# byte (C# Reference)

byte denotes an integral type that stores values as indicated in the following table.

Type Range Size .NET type
byte 0 to 255 Unsigned 8-bit integer System.Byte

## Literals

You can declare and initialize a byte variable by assigning a decimal literal, a hexadecimal literal, or (starting with C# 7.0) a binary literal to it. If the integer literal is outside the range of byte (that is, if it is less than Byte.MinValue or greater than Byte.MaxValue), a compilation error occurs.

In the following example, integers equal to 201 that are represented as decimal, hexadecimal, and binary literals are implicitly converted from int to byte values.

byte byteValue1 = 201;
Console.WriteLine(byteValue1);

byte byteValue2 = 0x00C9;
Console.WriteLine(byteValue2);

byte byteValue3 = 0b1100_1001;
Console.WriteLine(byteValue3);
// The example displays the following output:
//          201
//          201
//          201


Note

You use the prefix 0x or 0X to denote a hexadecimal literal and the prefix 0b or 0B to denote a binary literal. Decimal literals have no prefix.

Starting with C# 7.0, a couple of features have been added to enhance readability.

• C# 7.0 allows the usage of the underscore character, _, as a digit separator.
• C# 7.2 allows _ to be used as a digit separator for a binary or hexadecimal literal, after the prefix. A decimal literal isn't permitted to have a leading underscore.

Some examples are shown below.

byte byteValue4 = 0b1100_1001;
Console.WriteLine(byteValue4);

byte byteValue5 = 0b_1100_1001;
Console.WriteLine(byteValue5);       // C# 7.2 onwards
// The example displays the following output:
//          201
//          201


## Conversions

There is a predefined implicit conversion from byte to short, ushort, int, uint, long, ulong, float, double, or decimal.

You cannot implicitly convert non-literal numeric types of larger storage size to byte. For more information on the storage sizes of integral types, see Integral Types Table. Consider, for example, the following two byte variables x and y:

byte x = 10, y = 20;


The following assignment statement will produce a compilation error, because the arithmetic expression on the right-hand side of the assignment operator evaluates to int by default.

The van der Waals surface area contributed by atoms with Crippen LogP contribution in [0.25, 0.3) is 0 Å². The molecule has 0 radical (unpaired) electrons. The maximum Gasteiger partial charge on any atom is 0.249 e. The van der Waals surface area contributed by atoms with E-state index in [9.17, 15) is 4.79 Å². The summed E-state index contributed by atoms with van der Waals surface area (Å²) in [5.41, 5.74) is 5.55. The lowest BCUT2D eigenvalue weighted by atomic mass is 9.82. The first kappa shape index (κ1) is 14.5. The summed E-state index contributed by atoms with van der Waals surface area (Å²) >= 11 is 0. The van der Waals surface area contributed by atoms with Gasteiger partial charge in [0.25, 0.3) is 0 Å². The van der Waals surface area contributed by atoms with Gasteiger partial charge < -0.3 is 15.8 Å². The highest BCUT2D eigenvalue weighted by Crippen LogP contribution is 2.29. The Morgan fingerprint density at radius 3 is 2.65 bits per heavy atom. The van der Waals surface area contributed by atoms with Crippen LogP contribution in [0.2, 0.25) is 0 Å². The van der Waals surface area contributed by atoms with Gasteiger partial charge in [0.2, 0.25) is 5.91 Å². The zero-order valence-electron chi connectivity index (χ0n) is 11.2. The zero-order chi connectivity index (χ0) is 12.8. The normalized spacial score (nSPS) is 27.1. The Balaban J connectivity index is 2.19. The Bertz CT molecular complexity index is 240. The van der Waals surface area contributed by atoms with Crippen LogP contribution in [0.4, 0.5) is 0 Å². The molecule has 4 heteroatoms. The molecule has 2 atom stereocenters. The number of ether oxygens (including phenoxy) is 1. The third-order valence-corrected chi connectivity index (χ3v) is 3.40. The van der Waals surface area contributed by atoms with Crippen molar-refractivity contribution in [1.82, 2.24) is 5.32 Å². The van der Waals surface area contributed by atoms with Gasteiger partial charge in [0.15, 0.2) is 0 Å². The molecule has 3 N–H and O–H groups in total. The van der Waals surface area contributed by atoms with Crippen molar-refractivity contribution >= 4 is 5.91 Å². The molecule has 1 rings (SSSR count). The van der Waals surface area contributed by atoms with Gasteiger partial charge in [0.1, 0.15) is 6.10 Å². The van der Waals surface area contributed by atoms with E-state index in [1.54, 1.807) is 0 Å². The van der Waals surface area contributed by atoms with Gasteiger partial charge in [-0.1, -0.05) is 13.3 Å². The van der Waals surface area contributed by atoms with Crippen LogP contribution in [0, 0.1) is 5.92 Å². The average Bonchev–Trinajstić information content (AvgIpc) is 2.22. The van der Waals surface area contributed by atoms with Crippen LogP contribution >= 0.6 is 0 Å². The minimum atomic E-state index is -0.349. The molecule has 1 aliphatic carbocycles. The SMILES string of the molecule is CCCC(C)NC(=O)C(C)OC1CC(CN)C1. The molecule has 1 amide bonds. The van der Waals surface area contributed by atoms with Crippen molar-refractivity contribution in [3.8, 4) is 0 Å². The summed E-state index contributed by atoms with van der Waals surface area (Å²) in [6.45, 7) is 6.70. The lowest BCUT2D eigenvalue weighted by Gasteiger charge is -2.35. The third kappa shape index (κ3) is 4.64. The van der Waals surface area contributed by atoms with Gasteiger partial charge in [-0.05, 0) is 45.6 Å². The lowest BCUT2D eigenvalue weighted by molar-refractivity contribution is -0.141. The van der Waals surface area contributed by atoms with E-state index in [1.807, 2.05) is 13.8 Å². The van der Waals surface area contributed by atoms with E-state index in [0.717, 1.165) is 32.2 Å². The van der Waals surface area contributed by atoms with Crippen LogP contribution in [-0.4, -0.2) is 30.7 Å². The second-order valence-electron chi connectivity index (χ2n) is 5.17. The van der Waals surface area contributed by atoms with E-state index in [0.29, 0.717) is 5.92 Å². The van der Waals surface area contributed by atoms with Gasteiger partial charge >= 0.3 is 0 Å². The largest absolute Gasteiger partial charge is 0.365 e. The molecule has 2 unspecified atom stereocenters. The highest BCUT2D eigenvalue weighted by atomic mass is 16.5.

// Error: conversion from int to byte:
byte z = x + y;


To fix this problem, use a cast:

// OK: explicit conversion:
byte z = (byte)(x + y);


It is possible though, to use the following statements where the destination variable has the same storage size or a larger storage size:

int x = 10, y = 20;
int m = x + y;
long n = x + y;


Also, there is no implicit conversion from floating-point types to byte. For example, the following statement generates a compiler error unless an explicit cast is used:

// Error: no implicit conversion from double:
byte x = 3.0;
// OK: explicit conversion:
byte y = (byte)3.0;


When calling overloaded methods, a cast must be used. Consider, for example, the following overloaded methods that use byte and int parameters:

public static void SampleMethod(int i) {}
public static void SampleMethod(byte b) {}


Using the byte cast guarantees that the correct type is called, for example:

// Calling the method with the int parameter:
SampleMethod(5);
// Calling the method with the byte parameter:
SampleMethod((byte)5);


For information on arithmetic expressions with mixed floating-point types and integral types, see float and double.

For more information on implicit numeric conversion rules, see the Implicit Numeric Conversions Table.

## C# Language Specification

For more information, see Integral types in the C# Language Specification. The language specification is the definitive source for C# syntax and usage.